Abbreviations for ID Plates

How to abbreviate your conditions and meds so first responders know what to do and what not to do:
As someone with heart disease, you may have any of the many conditions that come along with it. You might want to engrave “ON WARFARIN” if you take it, “PACEMAKER” or “ICD IMPLANT” because most people cannot have an MRI; any of these will help them better treat you in the high-stress, time constrained situation.
See more at: "ID abbreviations".
Some additional examples of conditions common to heart disease patients that can cause acute health problems are:
Blood Thinners. Putting it at the top as
ON LOVENOX, ON PLAVIX or ON HEPARIN lets medics know right away to be looking for any cuts or possible signs of internal bleeding at an accident scene. People that are regularly on blood thinners—if not addressed at the emergency scene, can result in serious internal bleeding.
Implants for Atrial Fibrillation. A-FIB is a rapid and irregular heart beat caused by malfunctioning of the top chambers of the heart (the atria). Some patients need a Defibrillator or Pacemaker implant which complicates procedures like MRI’s. In this case you can say: PACEMAKER-NO MRI.
If you can be scanned you can say: PACEMAKER-MRI OK, but you'll need additional information—see next.
MRI Scannable Pacemakers. You need to tell the MRI team what brand and model number. Knowing the proper scan level is helpful, such as the "T" (Tesla) rating which can be from 0.5T to 3.0T. Generally, the "scannable" pacemakers require a lower power level (T rating) for safety. If you know this, put it on your ID Plate. Check with doctors or manufacturers.
Cardiomyopathy. A condition when the heart muscle is enlarged, thickened, or stiff: CARDIOMYOPATHY.
Arrhythmia. An irregular heartbeat can appear as: 1. Premature Ventricular contractions: PVC, 2. Atrial Fibrillation: A-FIB, 3. Ventricular Tachycardia: V-TAC, and 4. Paroxysmal Supraventricular Tachycardia: PSVT.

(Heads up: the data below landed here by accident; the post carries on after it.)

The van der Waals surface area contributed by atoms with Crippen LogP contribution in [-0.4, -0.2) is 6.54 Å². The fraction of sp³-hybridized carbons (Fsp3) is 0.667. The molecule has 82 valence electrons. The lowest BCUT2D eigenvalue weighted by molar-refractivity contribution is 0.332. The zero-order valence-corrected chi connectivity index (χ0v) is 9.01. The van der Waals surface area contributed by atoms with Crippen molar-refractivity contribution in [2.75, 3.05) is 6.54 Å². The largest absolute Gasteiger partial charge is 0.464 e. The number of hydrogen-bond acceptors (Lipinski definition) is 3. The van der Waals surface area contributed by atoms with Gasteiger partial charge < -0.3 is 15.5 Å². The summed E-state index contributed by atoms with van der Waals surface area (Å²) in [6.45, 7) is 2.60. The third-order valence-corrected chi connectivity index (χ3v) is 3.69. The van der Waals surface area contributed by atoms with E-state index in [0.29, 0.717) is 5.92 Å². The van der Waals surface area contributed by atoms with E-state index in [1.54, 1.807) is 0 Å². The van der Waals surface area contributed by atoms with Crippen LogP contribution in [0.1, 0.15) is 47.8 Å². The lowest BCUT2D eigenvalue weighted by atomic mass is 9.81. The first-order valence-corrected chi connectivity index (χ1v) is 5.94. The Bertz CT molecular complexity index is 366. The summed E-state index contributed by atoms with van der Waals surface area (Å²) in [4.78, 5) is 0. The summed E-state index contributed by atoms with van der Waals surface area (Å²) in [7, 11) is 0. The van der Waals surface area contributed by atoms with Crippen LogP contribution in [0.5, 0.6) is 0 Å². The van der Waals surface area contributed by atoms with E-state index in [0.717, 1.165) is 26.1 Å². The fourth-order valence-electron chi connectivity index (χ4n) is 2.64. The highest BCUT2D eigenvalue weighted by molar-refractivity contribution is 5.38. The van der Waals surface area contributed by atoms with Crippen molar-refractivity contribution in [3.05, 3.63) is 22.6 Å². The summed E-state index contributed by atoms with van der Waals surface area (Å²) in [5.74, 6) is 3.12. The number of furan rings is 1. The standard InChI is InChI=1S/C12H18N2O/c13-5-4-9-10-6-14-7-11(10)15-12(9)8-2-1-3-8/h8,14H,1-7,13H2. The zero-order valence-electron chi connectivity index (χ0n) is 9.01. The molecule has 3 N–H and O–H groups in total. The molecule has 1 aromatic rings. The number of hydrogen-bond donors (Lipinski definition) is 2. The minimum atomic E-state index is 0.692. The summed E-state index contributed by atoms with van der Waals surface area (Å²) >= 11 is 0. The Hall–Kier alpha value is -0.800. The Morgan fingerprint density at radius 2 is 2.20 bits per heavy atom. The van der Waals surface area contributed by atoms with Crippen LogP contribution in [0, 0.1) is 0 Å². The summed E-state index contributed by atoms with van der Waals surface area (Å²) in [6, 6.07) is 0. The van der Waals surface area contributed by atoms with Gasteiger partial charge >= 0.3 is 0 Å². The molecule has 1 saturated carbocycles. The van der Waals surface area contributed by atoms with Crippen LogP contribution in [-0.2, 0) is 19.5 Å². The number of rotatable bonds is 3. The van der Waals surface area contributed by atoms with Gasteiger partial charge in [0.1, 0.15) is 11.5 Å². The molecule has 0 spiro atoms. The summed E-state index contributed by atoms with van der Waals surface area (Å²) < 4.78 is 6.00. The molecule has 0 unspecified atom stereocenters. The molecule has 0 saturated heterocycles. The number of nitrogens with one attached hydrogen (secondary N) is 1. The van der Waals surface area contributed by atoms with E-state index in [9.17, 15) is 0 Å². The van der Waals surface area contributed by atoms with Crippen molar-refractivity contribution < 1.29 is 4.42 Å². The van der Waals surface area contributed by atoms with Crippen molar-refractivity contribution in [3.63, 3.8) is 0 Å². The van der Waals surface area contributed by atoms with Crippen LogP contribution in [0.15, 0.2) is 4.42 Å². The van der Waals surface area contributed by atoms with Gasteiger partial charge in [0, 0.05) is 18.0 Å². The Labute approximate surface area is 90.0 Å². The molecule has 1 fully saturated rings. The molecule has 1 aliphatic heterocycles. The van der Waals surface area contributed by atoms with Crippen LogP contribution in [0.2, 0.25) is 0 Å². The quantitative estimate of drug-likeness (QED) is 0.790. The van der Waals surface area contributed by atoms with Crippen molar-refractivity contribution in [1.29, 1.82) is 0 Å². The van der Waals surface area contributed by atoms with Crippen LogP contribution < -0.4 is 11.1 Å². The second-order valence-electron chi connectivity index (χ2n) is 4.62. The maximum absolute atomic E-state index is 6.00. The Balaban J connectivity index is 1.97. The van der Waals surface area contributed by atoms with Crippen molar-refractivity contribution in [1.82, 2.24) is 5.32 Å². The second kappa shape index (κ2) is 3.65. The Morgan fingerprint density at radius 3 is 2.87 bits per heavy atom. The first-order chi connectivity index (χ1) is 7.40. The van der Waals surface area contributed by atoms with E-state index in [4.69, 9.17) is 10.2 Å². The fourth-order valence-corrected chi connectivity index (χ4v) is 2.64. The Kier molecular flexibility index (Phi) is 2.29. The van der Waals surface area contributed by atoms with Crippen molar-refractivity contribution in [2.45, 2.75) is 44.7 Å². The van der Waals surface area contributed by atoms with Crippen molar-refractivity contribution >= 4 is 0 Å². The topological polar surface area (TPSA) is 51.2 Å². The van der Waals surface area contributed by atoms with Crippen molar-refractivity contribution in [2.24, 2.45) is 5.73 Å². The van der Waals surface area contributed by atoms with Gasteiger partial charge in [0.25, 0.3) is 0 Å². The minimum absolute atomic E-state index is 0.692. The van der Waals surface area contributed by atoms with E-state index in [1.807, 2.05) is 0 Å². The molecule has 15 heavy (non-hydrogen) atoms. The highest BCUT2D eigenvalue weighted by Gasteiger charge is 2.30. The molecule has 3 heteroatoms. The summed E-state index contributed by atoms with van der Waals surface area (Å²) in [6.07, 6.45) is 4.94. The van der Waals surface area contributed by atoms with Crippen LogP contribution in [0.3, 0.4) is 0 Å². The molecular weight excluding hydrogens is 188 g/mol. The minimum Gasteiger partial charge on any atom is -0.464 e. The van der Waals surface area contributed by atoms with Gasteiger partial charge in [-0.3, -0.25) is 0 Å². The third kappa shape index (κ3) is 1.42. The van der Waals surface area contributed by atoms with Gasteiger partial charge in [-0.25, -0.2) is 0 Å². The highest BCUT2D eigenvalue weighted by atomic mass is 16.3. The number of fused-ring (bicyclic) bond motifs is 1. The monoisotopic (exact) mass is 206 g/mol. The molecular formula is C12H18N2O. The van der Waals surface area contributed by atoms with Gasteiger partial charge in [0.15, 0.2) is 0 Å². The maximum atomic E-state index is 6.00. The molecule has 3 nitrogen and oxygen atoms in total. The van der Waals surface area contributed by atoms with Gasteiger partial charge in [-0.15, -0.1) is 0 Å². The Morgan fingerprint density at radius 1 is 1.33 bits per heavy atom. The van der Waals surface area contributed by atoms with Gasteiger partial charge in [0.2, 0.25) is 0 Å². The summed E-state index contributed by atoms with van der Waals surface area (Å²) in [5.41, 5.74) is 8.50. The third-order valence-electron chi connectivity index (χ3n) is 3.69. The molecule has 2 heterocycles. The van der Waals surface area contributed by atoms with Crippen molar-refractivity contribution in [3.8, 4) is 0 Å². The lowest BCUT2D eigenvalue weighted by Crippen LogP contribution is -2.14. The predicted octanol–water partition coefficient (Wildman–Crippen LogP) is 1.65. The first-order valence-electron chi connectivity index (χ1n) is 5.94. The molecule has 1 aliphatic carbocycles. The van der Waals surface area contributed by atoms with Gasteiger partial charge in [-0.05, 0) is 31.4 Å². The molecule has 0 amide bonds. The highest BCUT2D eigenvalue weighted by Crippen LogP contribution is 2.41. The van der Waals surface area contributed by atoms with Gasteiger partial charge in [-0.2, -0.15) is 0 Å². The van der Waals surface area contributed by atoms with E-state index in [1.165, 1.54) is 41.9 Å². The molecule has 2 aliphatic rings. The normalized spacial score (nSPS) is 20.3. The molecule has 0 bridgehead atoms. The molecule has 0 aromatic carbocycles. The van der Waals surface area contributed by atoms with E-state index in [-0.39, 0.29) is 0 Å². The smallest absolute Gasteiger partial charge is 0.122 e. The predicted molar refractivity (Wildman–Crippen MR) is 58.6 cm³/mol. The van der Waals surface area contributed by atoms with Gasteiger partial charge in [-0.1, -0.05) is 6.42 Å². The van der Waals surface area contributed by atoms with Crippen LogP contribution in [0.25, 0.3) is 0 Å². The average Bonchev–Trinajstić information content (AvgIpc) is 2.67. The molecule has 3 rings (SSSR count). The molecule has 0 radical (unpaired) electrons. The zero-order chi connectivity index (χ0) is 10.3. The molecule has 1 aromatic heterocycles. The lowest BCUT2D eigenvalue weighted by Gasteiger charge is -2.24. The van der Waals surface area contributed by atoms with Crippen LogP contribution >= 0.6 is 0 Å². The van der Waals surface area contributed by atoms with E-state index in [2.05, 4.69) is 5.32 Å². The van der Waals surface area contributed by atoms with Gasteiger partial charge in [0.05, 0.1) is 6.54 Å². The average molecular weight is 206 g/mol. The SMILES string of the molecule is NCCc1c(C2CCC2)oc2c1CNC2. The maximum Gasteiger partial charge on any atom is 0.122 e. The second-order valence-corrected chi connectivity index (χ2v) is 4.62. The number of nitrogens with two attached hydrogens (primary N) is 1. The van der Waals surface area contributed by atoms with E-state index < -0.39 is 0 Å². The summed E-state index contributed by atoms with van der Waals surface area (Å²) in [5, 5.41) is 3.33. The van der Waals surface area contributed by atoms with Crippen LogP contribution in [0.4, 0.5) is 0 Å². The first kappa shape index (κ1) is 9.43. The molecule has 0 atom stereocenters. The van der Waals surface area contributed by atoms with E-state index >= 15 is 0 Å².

Heart Valve Disorders (defects). Occurs when the valves of the heart aortic, pulmonic, tricuspid, or mitral don’t function properly:  1. Valvular  Stenosis: HVD-STENOSIS, 2. Valvular Insufficiency/Regurgitation: HVD-INSUFF, 3. Bicuspid Aortic Valve Disease: HVD-AORTIC, and 4. Mitral Valve Prolapse: MVP.
Thrombosis. The formation of a blood clot causing partial or total obstruction: 1. Deep Vein Thrombosis: DVT, Pulmonary Embolism: PE, 2. Thrombotic Stroke: STROKE.

Why Heart Disease demands a Medical ID in an emergency

     As a heart patient with so many variables in conditions, medications and implanted electronic devices, there is a lot that a first responder should know about you to do the right thing especially when you’re unconscious.
     After all, things can go wrong when you least expect them, and a medical ID bracelet often is the only way of communication between you and your medical team in a time of crisis.
    For example, if you’re in some accident and can’t speak for yourself, you can feel safe knowing that any vital medical information is safely around your wrist to be seen by first responders. 
    Paramedics may only have seconds to determine what they can and cannot do to help you. Having all necessary information at such easy and quick access will assure all critical medical data is factored into the proper care being rendered at the emergency scene.

Heart disease basics you need to know:

Heart disease, otherwise known as Cardiovascular Disease, is the number one killer of men and women in America taking millions of lives each year. Heart disease acts as an umbrella term used to describe dysfunction within the body where the heart is at the center of the cause. With this in mind, there are many branches of heart disease one can have the most common types being: